Amy Rasmussen is a lover of words, color, and living things–like plants, art frogs, and grandkids. She lives in North Texas and escapes for long periods of time on the country roads near her home. She writes (mostly in her notebook) to see and feel and think in new ways, and when it comes to publishing anything publicly, her phobia of heights doesn’t seem half bad. Amy has a book about authentic literacy practices she’s co-written with Billy Eastman due for publication this fall. She’s both excited and terrified. Follow her @amyrass –maybe she’ll get a little more active on social media.
Perhaps you’ve noticed. Posts here have been scant for quite a long time. Maybe the reasons are too complicated to explain, or maybe they only make sense in my head. I could probably figure out how to explain the gap year, but if you’re like most of my students you’d think there’s too much print on the page and skim or skip this post before it really says anything.
I’d rather just say “Hi! I hope you are well, sane, surviving–maybe even enjoying this crazy life we are living. I’m glad you are here, and I’m working on stiffening my spine and sharpening my skills for the 3TT Come Back Tour.”
Since today launches National Poetry Month, it only makes sense to think and write about poetry. A quick search reminded me I wrote something similar close to two years ago today– Can Poetry be Wrong? And Other Inspiration for #National Poetry Month. I still believe in what I wrote there. Maybe I believe it even more. I’m still stunned by the first comment: “Yes. In fact, most poems are wrong, the 99.99% of poems that do not survive the test of time.” What the what?!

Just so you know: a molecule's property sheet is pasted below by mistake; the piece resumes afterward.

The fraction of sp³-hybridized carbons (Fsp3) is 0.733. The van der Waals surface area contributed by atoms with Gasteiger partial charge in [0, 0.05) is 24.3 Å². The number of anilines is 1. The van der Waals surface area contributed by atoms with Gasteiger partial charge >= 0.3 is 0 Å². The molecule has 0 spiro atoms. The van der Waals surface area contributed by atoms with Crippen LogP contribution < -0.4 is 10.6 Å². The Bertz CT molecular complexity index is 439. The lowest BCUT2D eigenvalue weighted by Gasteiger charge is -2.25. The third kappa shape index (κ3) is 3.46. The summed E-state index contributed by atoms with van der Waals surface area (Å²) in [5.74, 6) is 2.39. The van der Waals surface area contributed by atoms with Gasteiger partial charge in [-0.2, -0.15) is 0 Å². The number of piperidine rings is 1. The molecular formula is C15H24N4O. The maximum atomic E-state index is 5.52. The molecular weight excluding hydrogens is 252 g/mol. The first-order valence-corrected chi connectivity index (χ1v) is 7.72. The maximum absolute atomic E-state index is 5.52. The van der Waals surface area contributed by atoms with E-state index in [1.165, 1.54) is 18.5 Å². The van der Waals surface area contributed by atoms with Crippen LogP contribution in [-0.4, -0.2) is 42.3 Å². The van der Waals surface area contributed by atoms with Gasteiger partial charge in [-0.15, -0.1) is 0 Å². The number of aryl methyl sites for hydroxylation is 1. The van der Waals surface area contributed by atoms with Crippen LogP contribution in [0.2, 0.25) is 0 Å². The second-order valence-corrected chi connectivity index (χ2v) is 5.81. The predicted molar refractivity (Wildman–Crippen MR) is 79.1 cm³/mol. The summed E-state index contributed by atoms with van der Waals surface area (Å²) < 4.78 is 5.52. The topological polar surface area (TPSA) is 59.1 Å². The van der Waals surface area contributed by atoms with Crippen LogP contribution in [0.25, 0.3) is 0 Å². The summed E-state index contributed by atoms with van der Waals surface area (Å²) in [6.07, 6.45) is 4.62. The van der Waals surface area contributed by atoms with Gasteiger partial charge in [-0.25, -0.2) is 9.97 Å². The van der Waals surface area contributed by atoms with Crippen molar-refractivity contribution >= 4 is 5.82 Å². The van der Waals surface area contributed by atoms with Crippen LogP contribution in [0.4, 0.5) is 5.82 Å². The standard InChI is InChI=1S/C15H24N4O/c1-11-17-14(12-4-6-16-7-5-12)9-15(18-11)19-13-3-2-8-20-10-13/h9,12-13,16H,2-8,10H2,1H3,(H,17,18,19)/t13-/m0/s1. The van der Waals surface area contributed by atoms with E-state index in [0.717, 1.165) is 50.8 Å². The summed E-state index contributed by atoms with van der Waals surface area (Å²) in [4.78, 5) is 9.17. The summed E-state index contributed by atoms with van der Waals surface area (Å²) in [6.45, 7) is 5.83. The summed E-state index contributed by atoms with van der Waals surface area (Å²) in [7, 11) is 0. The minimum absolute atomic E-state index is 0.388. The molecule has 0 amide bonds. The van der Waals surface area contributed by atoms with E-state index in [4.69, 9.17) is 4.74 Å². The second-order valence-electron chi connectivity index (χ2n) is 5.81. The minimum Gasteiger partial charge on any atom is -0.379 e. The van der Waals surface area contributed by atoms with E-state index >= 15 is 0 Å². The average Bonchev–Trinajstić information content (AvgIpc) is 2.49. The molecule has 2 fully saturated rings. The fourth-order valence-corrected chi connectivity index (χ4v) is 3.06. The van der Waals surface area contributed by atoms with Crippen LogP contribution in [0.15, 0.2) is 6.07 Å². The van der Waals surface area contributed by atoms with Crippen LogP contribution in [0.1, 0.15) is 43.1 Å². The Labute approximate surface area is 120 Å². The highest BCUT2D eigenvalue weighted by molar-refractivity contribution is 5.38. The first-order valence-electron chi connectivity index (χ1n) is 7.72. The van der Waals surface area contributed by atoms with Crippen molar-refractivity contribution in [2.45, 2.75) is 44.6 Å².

Since I wrote that post in March of 2019, my life has changed in dramatic ways–some positive, some not-quite-so, and some tragic (these still leave me reeling.) And when I read poetry, even snippets of it on my IG feed, my moods and emotions get a boost, a validation of sorts. I am grateful for the wonder of it all: Someone somewhere said in a poem something I wanted/needed/hoped to say.
Today, I’m wondering how you will celebrate National Poetry Month — by yourself and with your students. There’s some great ideas at the previous link. Here’s a three more if you are still looking–
Join #verselove21. It’s a celebration–and a challenge–to read and write poetry, hosted by Dr. Donovan at the Ethical ELA blog. I’ve joined in several of her Open Writes and always find new ways to expand my craft–and ideas to use with student writers. Writing a poem a day for 30 days is hard for me, but I like to try. It’s also hard to share, but I do it anyway.
Check out some poets on Instagram. Raquel Franco and Amy Kay are two new favorites, and both have posted a list of prompts for the month.
Use the photos on your phone for inspiration. For example, look at the last five photos and choose one for inspiration. Or, scroll through and notice colors; then choose an image with a color that speaks to you today. Or find an image of an object and write a poem that personifies it. There’s so much inspiration in our phones!
And if you just don’t have it in you to write poetry this month, (I get it. I really do.) I hope you will at least find some time to enjoy it. Whether you take a shallow dip or a deep dive, I hope you’ll find joy. And maybe you’ll find these words by another of the IG poets I follow worth noting–
Please share in the comments your best tips for leveraging National Poetry Month or leveraging poetry in any month.
Amy Rasmussen is a lover of words, color, and living things, like plants and grandkids. She lives in North Texas and escapes for long periods of time on the country roads near her home. She writes (mostly in her notebook) to see and feel and think in new ways, and when it comes to publishing anything publicly, her phobia of heights doesn’t seem half bad. Amy has a book about authentic literacy practices she’s co-written with Billy Eastman due for publication this fall. She’s both excited and terrified. Follow her @amyrass –maybe she’ll get a little more active on social media.
My neighbor Crystal brought me to my knees. I am new to the neighborhood, and she’s been the most inviting.
Crystal is a Black woman, a strong, affable, beautiful mother of three elementary-age children.